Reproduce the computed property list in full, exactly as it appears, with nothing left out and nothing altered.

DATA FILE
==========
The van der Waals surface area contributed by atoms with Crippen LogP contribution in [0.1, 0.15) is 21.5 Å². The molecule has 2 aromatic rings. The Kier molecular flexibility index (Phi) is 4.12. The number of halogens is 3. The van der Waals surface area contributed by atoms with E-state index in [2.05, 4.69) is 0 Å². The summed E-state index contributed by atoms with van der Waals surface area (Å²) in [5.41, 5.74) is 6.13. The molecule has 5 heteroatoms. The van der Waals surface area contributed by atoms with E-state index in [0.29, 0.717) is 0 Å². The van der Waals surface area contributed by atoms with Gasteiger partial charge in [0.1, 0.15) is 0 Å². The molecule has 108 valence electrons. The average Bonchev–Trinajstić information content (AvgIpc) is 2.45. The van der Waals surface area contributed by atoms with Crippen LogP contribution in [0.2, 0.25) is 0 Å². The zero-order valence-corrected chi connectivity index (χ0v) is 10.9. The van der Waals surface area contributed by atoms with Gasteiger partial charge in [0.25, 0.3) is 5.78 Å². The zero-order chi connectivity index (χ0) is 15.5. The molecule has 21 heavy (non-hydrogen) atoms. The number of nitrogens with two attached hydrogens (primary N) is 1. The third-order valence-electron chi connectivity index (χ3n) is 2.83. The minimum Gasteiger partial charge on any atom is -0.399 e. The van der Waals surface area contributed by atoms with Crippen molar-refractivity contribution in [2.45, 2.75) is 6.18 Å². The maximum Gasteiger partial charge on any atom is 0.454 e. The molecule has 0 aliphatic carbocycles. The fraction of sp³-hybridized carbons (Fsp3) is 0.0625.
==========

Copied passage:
The van der Waals surface area contributed by atoms with Crippen LogP contribution in [0.1, 0.15) is 21.5 Å². The molecule has 2 aromatic rings. The Kier molecular flexibility index (Phi) is 4.12. The number of halogens is 3. The van der Waals surface area contributed by atoms with E-state index in [2.05, 4.69) is 0 Å². The summed E-state index contributed by atoms with van der Waals surface area (Å²) in [5.41, 5.74) is 6.13. The molecule has 5 heteroatoms. The van der Waals surface area contributed by atoms with E-state index in [0.29, 0.717) is 0 Å². The van der Waals surface area contributed by atoms with Gasteiger partial charge in [0.1, 0.15) is 0 Å². The molecule has 108 valence electrons. The average Bonchev–Trinajstić information content (AvgIpc) is 2.45. The van der Waals surface area contributed by atoms with Crippen LogP contribution in [0.2, 0.25) is 0 Å². The zero-order valence-corrected chi connectivity index (χ0v) is 10.9. The van der Waals surface area contributed by atoms with Gasteiger partial charge in [0.25, 0.3) is 5.78 Å². The zero-order chi connectivity index (χ0) is 15.5. The molecule has 21 heavy (non-hydrogen) atoms. The number of nitrogens with two attached hydrogens (primary N) is 1. The third-order valence-electron chi connectivity index (χ3n) is 2.83. The minimum Gasteiger partial charge on any atom is -0.399 e. The van der Waals surface area contributed by atoms with Crippen molar-refractivity contribution in [2.45, 2.75) is 6.18 Å². The maximum Gasteiger partial charge on any atom is 0.454 e. The molecule has 0 aliphatic carbocycles. The fraction of sp³-hybridized carbons (Fsp3) is 0.0625.